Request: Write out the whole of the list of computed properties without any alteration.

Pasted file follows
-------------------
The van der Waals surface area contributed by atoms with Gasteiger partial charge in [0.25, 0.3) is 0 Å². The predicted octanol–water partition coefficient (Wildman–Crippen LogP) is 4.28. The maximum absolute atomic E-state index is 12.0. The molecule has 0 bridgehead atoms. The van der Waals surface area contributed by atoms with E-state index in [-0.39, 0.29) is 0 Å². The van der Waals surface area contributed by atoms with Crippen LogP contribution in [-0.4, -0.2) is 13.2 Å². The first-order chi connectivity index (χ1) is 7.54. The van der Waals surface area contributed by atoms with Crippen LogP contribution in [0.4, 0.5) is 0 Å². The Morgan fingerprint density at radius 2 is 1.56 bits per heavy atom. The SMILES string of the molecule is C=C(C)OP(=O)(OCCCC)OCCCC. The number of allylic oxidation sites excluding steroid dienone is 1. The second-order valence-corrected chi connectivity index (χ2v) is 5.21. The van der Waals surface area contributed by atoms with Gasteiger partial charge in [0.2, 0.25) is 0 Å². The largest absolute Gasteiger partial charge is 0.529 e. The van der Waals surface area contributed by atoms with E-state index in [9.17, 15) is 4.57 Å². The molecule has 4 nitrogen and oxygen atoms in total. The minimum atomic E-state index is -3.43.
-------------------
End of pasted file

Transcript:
The van der Waals surface area contributed by atoms with Gasteiger partial charge in [0.25, 0.3) is 0 Å². The predicted octanol–water partition coefficient (Wildman–Crippen LogP) is 4.28. The maximum absolute atomic E-state index is 12.0. The molecule has 0 bridgehead atoms. The van der Waals surface area contributed by atoms with E-state index in [-0.39, 0.29) is 0 Å². The van der Waals surface area contributed by atoms with Crippen LogP contribution in [-0.4, -0.2) is 13.2 Å². The first-order chi connectivity index (χ1) is 7.54. The van der Waals surface area contributed by atoms with Crippen LogP contribution in [0.4, 0.5) is 0 Å². The Morgan fingerprint density at radius 2 is 1.56 bits per heavy atom. The SMILES string of the molecule is C=C(C)OP(=O)(OCCCC)OCCCC. The number of allylic oxidation sites excluding steroid dienone is 1. The second-order valence-corrected chi connectivity index (χ2v) is 5.21. The van der Waals surface area contributed by atoms with Gasteiger partial charge in [0.2, 0.25) is 0 Å². The largest absolute Gasteiger partial charge is 0.529 e. The van der Waals surface area contributed by atoms with E-state index in [9.17, 15) is 4.57 Å². The molecule has 4 nitrogen and oxygen atoms in total. The minimum atomic E-state index is -3.43.